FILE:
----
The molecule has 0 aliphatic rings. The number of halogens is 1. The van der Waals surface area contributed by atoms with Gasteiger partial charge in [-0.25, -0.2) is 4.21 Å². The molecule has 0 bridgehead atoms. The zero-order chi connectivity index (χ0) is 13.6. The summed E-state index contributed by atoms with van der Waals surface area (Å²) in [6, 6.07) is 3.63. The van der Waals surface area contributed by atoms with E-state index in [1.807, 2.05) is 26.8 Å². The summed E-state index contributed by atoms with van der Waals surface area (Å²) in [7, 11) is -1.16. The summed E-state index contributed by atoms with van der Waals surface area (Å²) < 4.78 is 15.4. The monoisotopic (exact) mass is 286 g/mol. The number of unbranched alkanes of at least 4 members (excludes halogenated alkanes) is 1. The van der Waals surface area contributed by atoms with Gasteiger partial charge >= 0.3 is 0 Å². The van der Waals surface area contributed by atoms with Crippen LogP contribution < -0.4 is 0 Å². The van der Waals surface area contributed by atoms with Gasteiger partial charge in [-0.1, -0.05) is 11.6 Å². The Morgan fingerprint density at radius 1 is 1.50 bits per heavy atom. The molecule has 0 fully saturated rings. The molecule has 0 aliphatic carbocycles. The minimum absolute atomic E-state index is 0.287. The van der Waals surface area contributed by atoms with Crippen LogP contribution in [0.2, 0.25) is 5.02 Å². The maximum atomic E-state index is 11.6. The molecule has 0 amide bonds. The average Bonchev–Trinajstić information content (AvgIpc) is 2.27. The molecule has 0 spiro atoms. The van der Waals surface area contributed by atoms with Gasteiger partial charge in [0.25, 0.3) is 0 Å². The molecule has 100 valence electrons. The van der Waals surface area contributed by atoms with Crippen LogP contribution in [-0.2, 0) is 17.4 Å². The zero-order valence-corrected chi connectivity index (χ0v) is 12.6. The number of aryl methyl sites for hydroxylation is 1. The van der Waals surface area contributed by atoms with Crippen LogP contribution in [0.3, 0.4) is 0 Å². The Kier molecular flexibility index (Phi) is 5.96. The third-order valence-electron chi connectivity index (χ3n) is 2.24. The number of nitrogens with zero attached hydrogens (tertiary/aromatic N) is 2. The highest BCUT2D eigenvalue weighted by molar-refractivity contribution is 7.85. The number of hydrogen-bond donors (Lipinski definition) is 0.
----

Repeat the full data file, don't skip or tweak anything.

The molecule has 0 aliphatic rings. The number of halogens is 1. The van der Waals surface area contributed by atoms with Gasteiger partial charge in [-0.25, -0.2) is 4.21 Å². The molecule has 0 bridgehead atoms. The zero-order chi connectivity index (χ0) is 13.6. The summed E-state index contributed by atoms with van der Waals surface area (Å²) in [6, 6.07) is 3.63. The van der Waals surface area contributed by atoms with E-state index in [1.807, 2.05) is 26.8 Å². The summed E-state index contributed by atoms with van der Waals surface area (Å²) in [7, 11) is -1.16. The summed E-state index contributed by atoms with van der Waals surface area (Å²) < 4.78 is 15.4. The monoisotopic (exact) mass is 286 g/mol. The number of unbranched alkanes of at least 4 members (excludes halogenated alkanes) is 1. The van der Waals surface area contributed by atoms with Gasteiger partial charge >= 0.3 is 0 Å². The van der Waals surface area contributed by atoms with Crippen LogP contribution < -0.4 is 0 Å². The van der Waals surface area contributed by atoms with Gasteiger partial charge in [-0.1, -0.05) is 11.6 Å². The Morgan fingerprint density at radius 1 is 1.50 bits per heavy atom. The molecule has 0 fully saturated rings. The molecule has 0 aliphatic carbocycles. The minimum absolute atomic E-state index is 0.287. The van der Waals surface area contributed by atoms with Crippen LogP contribution in [0.2, 0.25) is 5.02 Å². The maximum atomic E-state index is 11.6. The molecule has 0 amide bonds. The average Bonchev–Trinajstić information content (AvgIpc) is 2.27. The molecule has 0 spiro atoms. The van der Waals surface area contributed by atoms with Gasteiger partial charge in [0.25, 0.3) is 0 Å². The molecule has 100 valence electrons. The van der Waals surface area contributed by atoms with Crippen LogP contribution in [-0.2, 0) is 17.4 Å². The zero-order valence-corrected chi connectivity index (χ0v) is 12.6. The number of aryl methyl sites for hydroxylation is 1. The van der Waals surface area contributed by atoms with Crippen LogP contribution in [0.3, 0.4) is 0 Å². The Kier molecular flexibility index (Phi) is 5.96. The third-order valence-electron chi connectivity index (χ3n) is 2.24. The number of nitrogens with zero attached hydrogens (tertiary/aromatic N) is 2. The highest BCUT2D eigenvalue weighted by molar-refractivity contribution is 7.85. The number of hydrogen-bond donors (Lipinski definition) is 0.